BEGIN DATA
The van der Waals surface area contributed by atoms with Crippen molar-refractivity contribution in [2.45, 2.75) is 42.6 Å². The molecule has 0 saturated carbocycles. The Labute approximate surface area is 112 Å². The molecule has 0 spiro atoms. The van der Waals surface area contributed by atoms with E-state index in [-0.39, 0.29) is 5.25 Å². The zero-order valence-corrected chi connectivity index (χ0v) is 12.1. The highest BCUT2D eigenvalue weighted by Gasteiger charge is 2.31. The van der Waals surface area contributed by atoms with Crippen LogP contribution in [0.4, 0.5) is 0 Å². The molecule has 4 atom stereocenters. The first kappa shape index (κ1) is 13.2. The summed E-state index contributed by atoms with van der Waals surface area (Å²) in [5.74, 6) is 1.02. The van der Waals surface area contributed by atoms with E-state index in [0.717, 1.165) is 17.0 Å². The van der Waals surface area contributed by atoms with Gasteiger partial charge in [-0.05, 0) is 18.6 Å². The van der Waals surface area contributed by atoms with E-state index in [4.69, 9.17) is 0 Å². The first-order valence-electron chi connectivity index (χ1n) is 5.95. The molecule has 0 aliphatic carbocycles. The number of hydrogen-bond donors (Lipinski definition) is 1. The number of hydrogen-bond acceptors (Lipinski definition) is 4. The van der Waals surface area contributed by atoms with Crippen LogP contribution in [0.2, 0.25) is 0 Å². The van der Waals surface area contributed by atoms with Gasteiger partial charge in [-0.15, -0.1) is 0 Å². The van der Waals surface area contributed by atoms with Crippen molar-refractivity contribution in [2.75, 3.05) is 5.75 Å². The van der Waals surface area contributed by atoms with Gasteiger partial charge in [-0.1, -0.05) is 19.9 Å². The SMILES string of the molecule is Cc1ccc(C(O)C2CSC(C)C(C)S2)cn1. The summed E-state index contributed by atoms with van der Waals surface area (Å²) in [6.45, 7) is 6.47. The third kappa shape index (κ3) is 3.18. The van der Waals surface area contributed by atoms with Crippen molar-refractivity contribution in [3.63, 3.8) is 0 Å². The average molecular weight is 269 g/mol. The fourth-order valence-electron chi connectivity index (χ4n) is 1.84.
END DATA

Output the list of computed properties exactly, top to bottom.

The van der Waals surface area contributed by atoms with Crippen molar-refractivity contribution in [2.45, 2.75) is 42.6 Å². The molecule has 0 saturated carbocycles. The Labute approximate surface area is 112 Å². The molecule has 0 spiro atoms. The van der Waals surface area contributed by atoms with E-state index in [-0.39, 0.29) is 5.25 Å². The zero-order valence-corrected chi connectivity index (χ0v) is 12.1. The highest BCUT2D eigenvalue weighted by Gasteiger charge is 2.31. The van der Waals surface area contributed by atoms with Crippen LogP contribution in [0.4, 0.5) is 0 Å². The molecule has 4 atom stereocenters. The first kappa shape index (κ1) is 13.2. The summed E-state index contributed by atoms with van der Waals surface area (Å²) in [5.74, 6) is 1.02. The van der Waals surface area contributed by atoms with E-state index in [0.717, 1.165) is 17.0 Å². The van der Waals surface area contributed by atoms with Gasteiger partial charge in [-0.05, 0) is 18.6 Å². The van der Waals surface area contributed by atoms with E-state index in [4.69, 9.17) is 0 Å². The first-order valence-electron chi connectivity index (χ1n) is 5.95. The molecule has 0 aliphatic carbocycles. The number of hydrogen-bond donors (Lipinski definition) is 1. The number of hydrogen-bond acceptors (Lipinski definition) is 4. The van der Waals surface area contributed by atoms with Crippen LogP contribution in [0.2, 0.25) is 0 Å². The van der Waals surface area contributed by atoms with Gasteiger partial charge in [-0.15, -0.1) is 0 Å². The van der Waals surface area contributed by atoms with Crippen molar-refractivity contribution in [2.75, 3.05) is 5.75 Å². The van der Waals surface area contributed by atoms with Gasteiger partial charge in [-0.1, -0.05) is 19.9 Å². The SMILES string of the molecule is Cc1ccc(C(O)C2CSC(C)C(C)S2)cn1. The summed E-state index contributed by atoms with van der Waals surface area (Å²) in [6.45, 7) is 6.47. The third kappa shape index (κ3) is 3.18. The van der Waals surface area contributed by atoms with Crippen molar-refractivity contribution in [3.63, 3.8) is 0 Å². The average molecular weight is 269 g/mol. The fourth-order valence-electron chi connectivity index (χ4n) is 1.84.